But sitting next to me is a stagehand in T-shirt, jeans, utility belt, and work boots, and next to him is a man whose rough manner and foul mouth mark him as a teamster. If it weren’t for his 18th-century knee britches, fabulous embroidered gold tails, and powered wig, I’d be sure. The18th-century powdered-wig gentleman is complaining in David Mamet–like language about being overworked for the Met broadcasts. “How do you film this fucking thing? Everything is fucked.” He goes on: “They say GDP is up and production is up. Because everyone is working fucking 90 hours a week! How long can you expect people to sleep five fucking hours a night before someone gets fucking hurt? Just like here. They got us working day and night here. Seventeen-hour days. They don’t give a fuck. Someone’s going to get fuckin’ hurt.” The stagehand is nodding his head, but is mostly quiet. Eighteenth-century guy says, “Do you have kids?” The stagehand says yes. Eighteenth-century guy doesn’t hear him. “That’s what I’m saying. Do you have kids?” The stagehand says yes again. “That’s correct! Otherwise, all you’d have to worry about is if you have enough fucking money until you fucking die. That’s all you’d fuckin’ need.” Then the wigged man is up and out the door and back onstage, carrying a silver salver.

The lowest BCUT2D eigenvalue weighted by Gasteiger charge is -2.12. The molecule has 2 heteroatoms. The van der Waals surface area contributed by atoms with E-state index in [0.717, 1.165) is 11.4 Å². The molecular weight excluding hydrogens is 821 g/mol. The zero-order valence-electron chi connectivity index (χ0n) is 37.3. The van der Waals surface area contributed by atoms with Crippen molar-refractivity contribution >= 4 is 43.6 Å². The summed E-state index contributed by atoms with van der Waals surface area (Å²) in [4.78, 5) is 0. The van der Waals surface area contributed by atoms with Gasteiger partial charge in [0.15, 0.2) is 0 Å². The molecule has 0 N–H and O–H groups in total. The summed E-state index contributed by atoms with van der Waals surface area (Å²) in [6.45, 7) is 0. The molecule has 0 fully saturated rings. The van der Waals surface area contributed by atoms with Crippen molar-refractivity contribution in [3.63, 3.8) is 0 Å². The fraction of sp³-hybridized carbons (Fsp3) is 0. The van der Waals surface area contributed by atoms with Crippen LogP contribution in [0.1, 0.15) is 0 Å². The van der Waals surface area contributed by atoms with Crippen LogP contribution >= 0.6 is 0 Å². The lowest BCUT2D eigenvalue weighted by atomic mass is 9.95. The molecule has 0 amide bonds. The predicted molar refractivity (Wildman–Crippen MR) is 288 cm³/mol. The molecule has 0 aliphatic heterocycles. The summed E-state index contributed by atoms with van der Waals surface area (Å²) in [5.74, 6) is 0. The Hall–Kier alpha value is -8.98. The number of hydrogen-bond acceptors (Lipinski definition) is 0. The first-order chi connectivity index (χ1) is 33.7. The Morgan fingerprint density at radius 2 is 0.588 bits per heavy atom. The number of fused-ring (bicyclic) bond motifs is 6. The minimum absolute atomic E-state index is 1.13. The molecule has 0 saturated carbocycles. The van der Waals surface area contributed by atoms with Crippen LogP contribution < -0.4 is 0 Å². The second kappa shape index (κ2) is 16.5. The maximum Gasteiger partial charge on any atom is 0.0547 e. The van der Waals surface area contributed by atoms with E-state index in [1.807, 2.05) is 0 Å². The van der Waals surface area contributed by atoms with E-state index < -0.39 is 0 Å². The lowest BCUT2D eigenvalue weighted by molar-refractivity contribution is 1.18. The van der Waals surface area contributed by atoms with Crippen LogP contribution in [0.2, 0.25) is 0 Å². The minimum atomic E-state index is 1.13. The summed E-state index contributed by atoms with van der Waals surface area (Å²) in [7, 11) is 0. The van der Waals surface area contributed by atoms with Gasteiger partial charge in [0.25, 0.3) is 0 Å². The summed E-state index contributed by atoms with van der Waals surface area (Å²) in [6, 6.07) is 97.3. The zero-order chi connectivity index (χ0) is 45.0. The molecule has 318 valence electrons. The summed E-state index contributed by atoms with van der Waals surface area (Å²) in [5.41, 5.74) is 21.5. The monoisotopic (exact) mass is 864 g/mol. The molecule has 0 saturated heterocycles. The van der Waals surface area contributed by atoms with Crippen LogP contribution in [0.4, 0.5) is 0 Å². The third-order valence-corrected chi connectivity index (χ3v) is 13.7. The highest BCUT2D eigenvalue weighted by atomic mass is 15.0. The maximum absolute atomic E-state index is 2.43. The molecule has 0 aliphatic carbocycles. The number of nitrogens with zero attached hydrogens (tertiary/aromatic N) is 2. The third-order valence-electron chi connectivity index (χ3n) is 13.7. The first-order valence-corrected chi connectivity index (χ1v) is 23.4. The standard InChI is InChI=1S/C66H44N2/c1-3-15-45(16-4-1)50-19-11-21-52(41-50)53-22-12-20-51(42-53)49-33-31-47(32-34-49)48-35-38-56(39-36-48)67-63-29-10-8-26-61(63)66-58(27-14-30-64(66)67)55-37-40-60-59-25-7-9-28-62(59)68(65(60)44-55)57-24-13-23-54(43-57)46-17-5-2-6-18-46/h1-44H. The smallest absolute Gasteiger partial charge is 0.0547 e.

Despite my attempts from the wings, I have never seen the full first act. I always get nervous about being ready and run downstairs before the ball. So, during Performance 8, I break the rules and sneak upstairs to see the first act from the wings. Now I’m standing in the audience in the dress circle with a standing-room-only ticket. I have the thrill of being in the audience of an opera that I will actually soon be in. I’m dying to tell an usher. As I try to pick out the ballet dancers on the stage with binoculars, so I can silently curse them and wish them ill, I realize how hard it is to pick out any individual person. The one person I do pick out is the 18th-century gentleman I had just seen offstage. This foulmouthed guy opens his mouth and a stupendous bass voice comes out. He’s an opera singer!
This is delightful, and I don’t want it to ever end. I know that my swipe card will soon be deactivated and I will no longer have access to the Met’s backstage. I will no longer be able to buy the delicious subsidized chocolate-chip cookies that Martha Plimpton (who’s also working at the Met) recommended in the Times. When I get on the subway under Lincoln Center, it will no longer be “after my show”—my life will lose that compression, lose that feeling that I am “inside” a production. As we approach the end, I feel that sense of “insideness” dissipating. I am by degrees a little less special, a little less connected to the Met. It will be a little depressing being back in the ordinary world, deprived of the magic of the singing and the costumes, of the orderly beauty of the performance, of bumbling, Met cookie in hand, into the dazzling apparition of Valery Gergiev in white tie and tails five seconds before he walks to the pit to rapturous applause. I’ll miss this glamour, but also I’ll miss the strictures and confines of marching that compressed and elevated my life for a short span.